Reviewed by Micky Barnard
This was a heart-stopping and painful read but there are no regrets in reading it. THE ORPHAN’S TALE broke my heart at the beginning and it didn’t stop there. The premise for this story had me searching for the history behind the start of the book; a boxcar of babies on their way to be transported to a concentration camp and a young infant saved. This was based in reality and I can say this book was very well researched and story throughout felt so tangible.
The two main characters in this book, Noa and Astrid are two women brought together through the rough and barren circumstances of war. They develop that kind of bond that feels like sisterhood. The main story centralises around a circus, such a contrast to war and occupation but this wasn’t a joyful, fun life. These two aerialists, learner and mentor, continued in this world just to survive. There was a wonderful cast of characters both in the circus and also along their travels; the character development was superb.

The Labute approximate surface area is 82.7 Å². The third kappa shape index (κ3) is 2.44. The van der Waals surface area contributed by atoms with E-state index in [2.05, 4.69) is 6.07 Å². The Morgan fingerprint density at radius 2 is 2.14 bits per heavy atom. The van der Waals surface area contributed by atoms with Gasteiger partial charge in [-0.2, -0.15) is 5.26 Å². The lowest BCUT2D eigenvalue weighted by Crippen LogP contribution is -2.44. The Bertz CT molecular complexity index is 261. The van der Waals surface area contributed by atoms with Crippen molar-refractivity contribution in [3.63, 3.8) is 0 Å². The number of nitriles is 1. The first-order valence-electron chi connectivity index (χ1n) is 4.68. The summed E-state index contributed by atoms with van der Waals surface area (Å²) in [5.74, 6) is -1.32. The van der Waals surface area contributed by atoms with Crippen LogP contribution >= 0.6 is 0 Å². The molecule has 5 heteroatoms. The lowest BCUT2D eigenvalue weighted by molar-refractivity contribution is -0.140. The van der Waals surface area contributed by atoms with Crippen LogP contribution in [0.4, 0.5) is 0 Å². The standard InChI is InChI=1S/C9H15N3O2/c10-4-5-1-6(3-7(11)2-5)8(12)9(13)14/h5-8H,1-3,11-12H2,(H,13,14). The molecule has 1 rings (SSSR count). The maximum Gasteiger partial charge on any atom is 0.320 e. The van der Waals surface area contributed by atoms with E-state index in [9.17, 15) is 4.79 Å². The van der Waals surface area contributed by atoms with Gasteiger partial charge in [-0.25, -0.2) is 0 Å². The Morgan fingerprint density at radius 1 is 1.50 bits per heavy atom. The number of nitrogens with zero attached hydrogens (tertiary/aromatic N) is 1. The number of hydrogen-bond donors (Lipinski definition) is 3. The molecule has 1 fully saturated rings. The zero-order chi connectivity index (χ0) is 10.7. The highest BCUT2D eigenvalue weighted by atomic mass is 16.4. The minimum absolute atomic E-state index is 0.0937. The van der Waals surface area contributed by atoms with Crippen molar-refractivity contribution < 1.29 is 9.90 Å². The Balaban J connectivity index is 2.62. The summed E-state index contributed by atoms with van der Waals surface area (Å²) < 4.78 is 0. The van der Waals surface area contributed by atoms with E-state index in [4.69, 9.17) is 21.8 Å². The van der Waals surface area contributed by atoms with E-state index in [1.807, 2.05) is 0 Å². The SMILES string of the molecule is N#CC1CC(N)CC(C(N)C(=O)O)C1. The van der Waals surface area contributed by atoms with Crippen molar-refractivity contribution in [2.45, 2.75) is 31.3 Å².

This book provoked such emotion, making the reader really feel the desperation, attachments and loss and hope in 1940s war time Europe. This story was not neatly tied up to make the reader satisfied. Any discomfort or sadness I felt was necessary and right. I don’t want to feel my emotions smoothed over for a more comfortable experience, I want to vicariously feel the experiences of these characters cast from real history….and I did.
Pam Jenoff has excelled in her writing, concept, story and character development. This is her best work yet.
A copy of this book was provided by the publisher in return for an honest review.
Reviewed for Jo&IsaLoveBooks Blog.